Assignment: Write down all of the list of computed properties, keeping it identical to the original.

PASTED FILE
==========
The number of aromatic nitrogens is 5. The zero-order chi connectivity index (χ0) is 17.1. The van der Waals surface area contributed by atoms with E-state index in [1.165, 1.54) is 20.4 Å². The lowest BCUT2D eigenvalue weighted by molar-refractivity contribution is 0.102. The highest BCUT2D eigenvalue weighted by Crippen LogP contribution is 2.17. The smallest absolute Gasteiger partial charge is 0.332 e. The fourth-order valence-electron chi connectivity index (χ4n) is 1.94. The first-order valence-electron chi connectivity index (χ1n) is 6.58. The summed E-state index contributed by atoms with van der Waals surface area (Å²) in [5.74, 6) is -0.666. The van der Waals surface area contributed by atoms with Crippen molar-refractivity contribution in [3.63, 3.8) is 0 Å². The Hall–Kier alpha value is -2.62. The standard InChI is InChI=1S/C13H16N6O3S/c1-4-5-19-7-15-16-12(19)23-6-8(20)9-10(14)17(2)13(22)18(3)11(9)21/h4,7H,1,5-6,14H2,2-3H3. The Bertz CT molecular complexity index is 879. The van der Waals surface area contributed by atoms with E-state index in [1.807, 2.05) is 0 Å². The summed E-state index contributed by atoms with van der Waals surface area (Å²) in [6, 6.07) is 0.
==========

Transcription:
The number of aromatic nitrogens is 5. The zero-order chi connectivity index (χ0) is 17.1. The van der Waals surface area contributed by atoms with E-state index in [1.165, 1.54) is 20.4 Å². The lowest BCUT2D eigenvalue weighted by molar-refractivity contribution is 0.102. The highest BCUT2D eigenvalue weighted by Crippen LogP contribution is 2.17. The smallest absolute Gasteiger partial charge is 0.332 e. The fourth-order valence-electron chi connectivity index (χ4n) is 1.94. The first-order valence-electron chi connectivity index (χ1n) is 6.58. The summed E-state index contributed by atoms with van der Waals surface area (Å²) in [5.74, 6) is -0.666. The van der Waals surface area contributed by atoms with Crippen molar-refractivity contribution in [3.63, 3.8) is 0 Å². The Hall–Kier alpha value is -2.62. The standard InChI is InChI=1S/C13H16N6O3S/c1-4-5-19-7-15-16-12(19)23-6-8(20)9-10(14)17(2)13(22)18(3)11(9)21/h4,7H,1,5-6,14H2,2-3H3. The Bertz CT molecular complexity index is 879. The van der Waals surface area contributed by atoms with E-state index in [1.807, 2.05) is 0 Å². The summed E-state index contributed by atoms with van der Waals surface area (Å²) in [6, 6.07) is 0.